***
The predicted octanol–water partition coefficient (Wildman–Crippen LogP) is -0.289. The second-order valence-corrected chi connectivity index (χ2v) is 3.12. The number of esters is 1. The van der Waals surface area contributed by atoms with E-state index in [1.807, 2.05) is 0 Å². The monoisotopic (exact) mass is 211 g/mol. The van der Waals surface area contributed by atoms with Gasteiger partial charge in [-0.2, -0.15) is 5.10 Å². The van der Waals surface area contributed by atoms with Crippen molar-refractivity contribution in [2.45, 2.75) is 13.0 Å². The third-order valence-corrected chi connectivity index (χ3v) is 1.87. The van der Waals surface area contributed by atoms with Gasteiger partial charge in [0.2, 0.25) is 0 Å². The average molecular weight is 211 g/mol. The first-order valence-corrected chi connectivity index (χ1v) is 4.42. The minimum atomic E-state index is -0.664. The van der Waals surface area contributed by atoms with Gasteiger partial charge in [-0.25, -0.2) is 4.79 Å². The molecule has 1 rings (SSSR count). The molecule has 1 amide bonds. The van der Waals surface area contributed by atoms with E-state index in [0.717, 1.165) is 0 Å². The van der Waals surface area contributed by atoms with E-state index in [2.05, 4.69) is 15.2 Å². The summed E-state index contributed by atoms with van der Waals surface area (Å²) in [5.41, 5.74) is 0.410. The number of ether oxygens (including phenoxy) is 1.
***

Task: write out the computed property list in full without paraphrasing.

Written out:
The predicted octanol–water partition coefficient (Wildman–Crippen LogP) is -0.289. The second-order valence-corrected chi connectivity index (χ2v) is 3.12. The number of esters is 1. The van der Waals surface area contributed by atoms with E-state index in [1.807, 2.05) is 0 Å². The monoisotopic (exact) mass is 211 g/mol. The van der Waals surface area contributed by atoms with Gasteiger partial charge in [-0.2, -0.15) is 5.10 Å². The van der Waals surface area contributed by atoms with Crippen molar-refractivity contribution in [2.45, 2.75) is 13.0 Å². The third-order valence-corrected chi connectivity index (χ3v) is 1.87. The van der Waals surface area contributed by atoms with Gasteiger partial charge in [0.2, 0.25) is 0 Å². The average molecular weight is 211 g/mol. The first-order valence-corrected chi connectivity index (χ1v) is 4.42. The minimum atomic E-state index is -0.664. The van der Waals surface area contributed by atoms with Gasteiger partial charge in [-0.25, -0.2) is 4.79 Å². The molecule has 1 rings (SSSR count). The molecule has 1 amide bonds. The van der Waals surface area contributed by atoms with E-state index in [0.717, 1.165) is 0 Å². The van der Waals surface area contributed by atoms with E-state index in [2.05, 4.69) is 15.2 Å². The summed E-state index contributed by atoms with van der Waals surface area (Å²) in [5.41, 5.74) is 0.410. The number of ether oxygens (including phenoxy) is 1.